It is an object of the present invention to provide a boot, particularly a ski boot, comprising a foot retention system which permits both good vertical retention and good lateral retention in the upper portion of the foot, while avoiding excess vertical pressure on the foot. Such an arrangement must not transmit stress to the upper boot, so that deformation of this area of least resistance is avoided, and must distribue the pressure necessary for the good retention of the foot to all or part of the frontal area.
To achieve this result, the boot according to the invention comprises a shell and a foot-retention system mounted on the inside of the shell, in the front part of the boot. The latter system in turn comprises a support element, independent of the sole, having a general V-shape, and comprising two side plates extending laterally and upon the top part of the forefoot, corresponding to the shape of the latter at its widest portion, as well as an adjustable means for tightening the support element against the foot, comprising means for displacing the two side plates of the support element and pressing them against the foot while adapting them to the top part of the forefoot, the support element abutting against the rigid shell, preferably laterally.
Thus, the foot is tightened against the internal sole of the boot and is laterally retained by the support element acting in the manner of a gripping "V". The two plates of the support element act in the manner of a gripping "V" upon the top part of the foot while forcing it against the inner sole due to the vertical components of the oblique support forces provided by the said plates of the support element, and retaining it laterally due to the horizontal components of the said oblique support forces.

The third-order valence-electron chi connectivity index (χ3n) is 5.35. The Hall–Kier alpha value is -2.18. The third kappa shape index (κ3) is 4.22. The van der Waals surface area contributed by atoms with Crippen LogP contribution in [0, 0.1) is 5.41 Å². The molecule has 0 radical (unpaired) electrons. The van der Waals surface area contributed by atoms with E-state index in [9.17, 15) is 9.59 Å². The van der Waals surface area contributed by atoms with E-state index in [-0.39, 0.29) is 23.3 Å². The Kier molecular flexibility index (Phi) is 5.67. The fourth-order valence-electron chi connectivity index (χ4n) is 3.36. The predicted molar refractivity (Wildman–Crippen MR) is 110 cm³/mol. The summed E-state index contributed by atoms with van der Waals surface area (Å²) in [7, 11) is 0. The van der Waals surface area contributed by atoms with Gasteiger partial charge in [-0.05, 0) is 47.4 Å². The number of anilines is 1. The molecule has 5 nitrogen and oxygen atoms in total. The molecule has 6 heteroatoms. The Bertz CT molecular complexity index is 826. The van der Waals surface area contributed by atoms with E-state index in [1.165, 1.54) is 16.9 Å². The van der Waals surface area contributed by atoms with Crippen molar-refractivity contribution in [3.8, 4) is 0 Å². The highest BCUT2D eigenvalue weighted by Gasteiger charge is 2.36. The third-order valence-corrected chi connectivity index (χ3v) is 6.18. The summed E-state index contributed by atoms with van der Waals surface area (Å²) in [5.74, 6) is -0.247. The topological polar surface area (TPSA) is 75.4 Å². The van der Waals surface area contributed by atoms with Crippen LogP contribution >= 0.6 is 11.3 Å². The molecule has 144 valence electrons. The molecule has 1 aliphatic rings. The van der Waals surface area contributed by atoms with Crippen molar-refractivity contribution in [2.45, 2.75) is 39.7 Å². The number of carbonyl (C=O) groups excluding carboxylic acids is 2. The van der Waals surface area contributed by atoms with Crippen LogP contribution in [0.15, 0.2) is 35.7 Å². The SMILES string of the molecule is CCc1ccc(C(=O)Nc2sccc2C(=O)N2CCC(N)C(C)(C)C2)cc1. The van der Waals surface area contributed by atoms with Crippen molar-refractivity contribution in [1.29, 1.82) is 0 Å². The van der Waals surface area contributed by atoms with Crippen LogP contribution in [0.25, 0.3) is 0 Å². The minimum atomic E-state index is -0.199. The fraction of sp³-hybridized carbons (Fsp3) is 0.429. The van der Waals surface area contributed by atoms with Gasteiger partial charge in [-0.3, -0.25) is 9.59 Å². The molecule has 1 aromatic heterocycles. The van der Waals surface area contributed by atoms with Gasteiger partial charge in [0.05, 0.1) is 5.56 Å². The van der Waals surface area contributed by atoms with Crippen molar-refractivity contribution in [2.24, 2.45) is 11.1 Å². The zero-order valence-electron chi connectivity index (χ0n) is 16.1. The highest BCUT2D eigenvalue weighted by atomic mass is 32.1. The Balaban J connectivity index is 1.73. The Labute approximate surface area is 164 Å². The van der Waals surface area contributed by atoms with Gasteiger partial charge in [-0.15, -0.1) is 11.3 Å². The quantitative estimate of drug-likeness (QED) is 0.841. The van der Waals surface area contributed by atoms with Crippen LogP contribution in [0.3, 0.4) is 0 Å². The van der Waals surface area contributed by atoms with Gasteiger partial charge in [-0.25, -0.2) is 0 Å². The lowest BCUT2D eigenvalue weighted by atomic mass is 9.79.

Since the two plates of the support element have an anatomical shape corresponding to that of the top portion of the foot, and since the two plates are adjustable transversely on the foot, the stresses applied by the support element to the foot are suitably distributed over the entire surface of the top of the forefoot.
Moreover, the arrangement of the foot retention system in the upper region of the forefoot, at least in the widest area essentially corresponding to the metatarsus, permits the avoidance of painful spots at the articulated points. Thus, the arrangement provides heightened comfort without diminishing the technical efficiency of the ski boot.
A further advantage of the foot retaining system according to the present invention resides in the fact that the two plates of the support element act as a gripping "V", thereby performing a simultaneous foot centering function in the shell along its longitudinal axis. This advantage can be utilized for adapting to an ordinary shoe a foot having an abnormal orientation, whether inwardly or outwardly.